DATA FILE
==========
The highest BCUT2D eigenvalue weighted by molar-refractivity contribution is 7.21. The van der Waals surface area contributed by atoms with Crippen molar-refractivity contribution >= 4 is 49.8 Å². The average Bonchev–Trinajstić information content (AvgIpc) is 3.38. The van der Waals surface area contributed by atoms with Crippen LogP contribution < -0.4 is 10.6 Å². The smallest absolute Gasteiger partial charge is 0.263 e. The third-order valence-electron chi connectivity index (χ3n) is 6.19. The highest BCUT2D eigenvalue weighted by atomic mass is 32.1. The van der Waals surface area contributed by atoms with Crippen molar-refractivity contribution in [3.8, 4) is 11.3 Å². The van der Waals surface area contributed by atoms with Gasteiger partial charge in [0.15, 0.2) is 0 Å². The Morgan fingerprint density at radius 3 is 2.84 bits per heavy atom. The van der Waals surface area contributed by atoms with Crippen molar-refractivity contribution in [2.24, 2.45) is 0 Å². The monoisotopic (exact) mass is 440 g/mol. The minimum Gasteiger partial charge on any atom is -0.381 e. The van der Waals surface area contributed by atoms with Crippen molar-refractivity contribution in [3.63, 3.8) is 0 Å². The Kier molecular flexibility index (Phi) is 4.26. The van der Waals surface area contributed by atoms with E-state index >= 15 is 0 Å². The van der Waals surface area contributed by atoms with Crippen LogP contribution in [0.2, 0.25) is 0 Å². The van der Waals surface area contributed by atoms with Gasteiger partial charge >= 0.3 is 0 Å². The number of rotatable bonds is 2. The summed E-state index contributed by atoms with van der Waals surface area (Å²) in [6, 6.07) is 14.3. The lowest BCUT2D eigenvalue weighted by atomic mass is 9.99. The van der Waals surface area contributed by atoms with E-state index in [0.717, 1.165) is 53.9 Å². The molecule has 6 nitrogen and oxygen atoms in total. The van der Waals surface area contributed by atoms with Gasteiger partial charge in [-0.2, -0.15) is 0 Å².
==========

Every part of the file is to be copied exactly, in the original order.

The highest BCUT2D eigenvalue weighted by molar-refractivity contribution is 7.21. The van der Waals surface area contributed by atoms with Crippen molar-refractivity contribution >= 4 is 49.8 Å². The average Bonchev–Trinajstić information content (AvgIpc) is 3.38. The van der Waals surface area contributed by atoms with Crippen LogP contribution < -0.4 is 10.6 Å². The smallest absolute Gasteiger partial charge is 0.263 e. The third-order valence-electron chi connectivity index (χ3n) is 6.19. The highest BCUT2D eigenvalue weighted by atomic mass is 32.1. The van der Waals surface area contributed by atoms with Crippen molar-refractivity contribution in [3.8, 4) is 11.3 Å². The van der Waals surface area contributed by atoms with Gasteiger partial charge in [0.15, 0.2) is 0 Å². The Morgan fingerprint density at radius 3 is 2.84 bits per heavy atom. The van der Waals surface area contributed by atoms with Crippen molar-refractivity contribution in [2.24, 2.45) is 0 Å². The monoisotopic (exact) mass is 440 g/mol. The minimum Gasteiger partial charge on any atom is -0.381 e. The van der Waals surface area contributed by atoms with Crippen molar-refractivity contribution in [3.63, 3.8) is 0 Å². The Kier molecular flexibility index (Phi) is 4.26. The van der Waals surface area contributed by atoms with E-state index >= 15 is 0 Å². The van der Waals surface area contributed by atoms with Crippen LogP contribution in [0.2, 0.25) is 0 Å². The van der Waals surface area contributed by atoms with Gasteiger partial charge >= 0.3 is 0 Å². The number of rotatable bonds is 2. The summed E-state index contributed by atoms with van der Waals surface area (Å²) in [6, 6.07) is 14.3. The lowest BCUT2D eigenvalue weighted by atomic mass is 9.99. The van der Waals surface area contributed by atoms with E-state index in [0.717, 1.165) is 53.9 Å². The molecule has 6 nitrogen and oxygen atoms in total. The van der Waals surface area contributed by atoms with Gasteiger partial charge in [-0.2, -0.15) is 0 Å².